New report spells T-R-O-U-B-L-E for Emilia Sykes

May 15, 2024

new report spells TROUBLE for Emilia Sykes, who is one of the most vulnerable House Democrats across the country. 

The report shows how Ohio’s Thirteenth Congressional District is one of the best pickup opportunities for Republicans to grow the majority in the House, and how Emilia Sykes’ extreme positions are out of touch with her voters.

Read the report here or see excerpts below.

Republicans lean on inactive midterm voters to flip key House seat in Ohio: Memo
Washington Examiner
Cami Mondeaux
May 15, 2024

House Republicans are relying on voters who did not participate in the 2022 midterm elections to deliver big wins in November, looking to the voting bloc as their secret weapon to flip key House seats and expand on their historically slim majority. 
Republican strategists in Ohio’s 13th Congressional District are homing in on voters who abstained from casting their ballots in 2022, hoping to build on the party’s momentum over the last decade to produce high turnout for GOP candidates. Recent polling shows those inactive voters in the district, which is considered to be one of the most competitive of the 2024 cycle, are more likely to back former President Donald Trump over President Joe Biden, giving Republicans an edge as they head into November. 
Among voters who did not turn out in 2022, 45% of those in the district say they’d back Trump in the presidential election compared to just 38% who said they’d vote for Biden, according to internal polling conducted by the National Republican Congressional Committee obtained by the Washington Examiner. 
The polling memo cited data showing the district increasingly trending to the right over the last decade, with then-presidential candidate Mitt Romney losing the district by double digits in 2012 before Trump narrowed that margin to just 2 points in 2016. Biden won the district by just 2.8 points.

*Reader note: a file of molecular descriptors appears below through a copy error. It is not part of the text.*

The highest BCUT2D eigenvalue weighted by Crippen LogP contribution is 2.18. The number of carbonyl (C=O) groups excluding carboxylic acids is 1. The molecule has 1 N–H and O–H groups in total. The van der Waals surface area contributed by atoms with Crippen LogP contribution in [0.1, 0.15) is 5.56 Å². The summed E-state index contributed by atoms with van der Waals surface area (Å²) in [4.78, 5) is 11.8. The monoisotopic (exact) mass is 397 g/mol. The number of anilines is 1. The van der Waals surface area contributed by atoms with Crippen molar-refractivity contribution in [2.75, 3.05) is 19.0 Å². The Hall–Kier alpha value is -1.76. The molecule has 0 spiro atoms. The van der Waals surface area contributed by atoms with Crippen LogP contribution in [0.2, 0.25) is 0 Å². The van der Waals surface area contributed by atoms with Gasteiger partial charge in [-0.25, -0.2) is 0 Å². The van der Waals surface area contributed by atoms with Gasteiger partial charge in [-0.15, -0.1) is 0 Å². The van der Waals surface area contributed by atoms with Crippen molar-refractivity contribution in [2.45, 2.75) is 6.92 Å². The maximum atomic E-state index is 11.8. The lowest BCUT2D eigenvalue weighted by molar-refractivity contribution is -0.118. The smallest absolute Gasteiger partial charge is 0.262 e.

“This group has a higher concentration of non-college educated voters and includes 27,000 modeled Republican voters,” the memo states. “These same voters pushed the district 9 points to the right in 2016 and will help Republicans win in 2024.”

That could spell trouble for incumbent Rep. Emilia Sykes (D-OH), who narrowly won the district in 2022 in an upset victory over Republican candidate Madison Gesiotto Gilbert. However, Republican strategists argue their problem was that the party “didn’t have a viable candidate to vote for,” leading to Sykes’s victory. 

“President Trump, for a lot of these competitive congressional races, basically supplies your floor,” a source with knowledge of Coughlin’s campaign strategy told the Washington Examiner. “His voters are coming out … unlike they did in the year that he’s not on the ballot. And so it’s kind of raises the floor for a lot of these candidates.”
That means Coughlin would only need to outperform Trump’s presidential ticket by roughly 3 percentage points in the district, he said, which “seems pretty doable for a targeted campaign.”
Another national GOP operative familiar with the party’s strategy said Republicans are likely to capitalize on that, along with Sykes’s status as a relatively unknown freshman, to flip the seat. 
“We certainly can capitalize on that by getting Kevin out there early and defining him in a positive light,” the operative said, pointing to the memo’s objective to paint Coughlin as someone who can “connect with the working-class nature of the district.”

Republicans say they plan to focus on other high-profile issues, including the border and inflation, as part of their strategy in the key battleground state.
Coughlin could also benefit from the high-profile Ohio Senate race between Sen. Sherrod Brown (D-OH) and GOP candidate Bernie Moreno, which is expected to attract millions of dollars from national Republicans as they seek to flip the vulnerable Senate seat. 
“If voters are seeing the ads for Bernie and Trump out in their district, I think there’ll be — Coughlin will be able to ride the coattails of those ads a little bit,” the operative said. 
Coughlin, for his part, is not new to challenging Democrats for their seats — and winning. The former state representative managed to flip a blue Ohio House district in 1997 and was reelected twice. He also won election to an Ohio Senate seat in a toss-up district in 2002, winning reelection in 2006. 
Ohio’s 13th District is one of the most competitive House races of the 2024 cycle and could determine which party wins control of the lower chamber next year. The district is rated as R+1 and has been deemed a toss-up by the nonpartisan Cook Political Report. 


Read more here.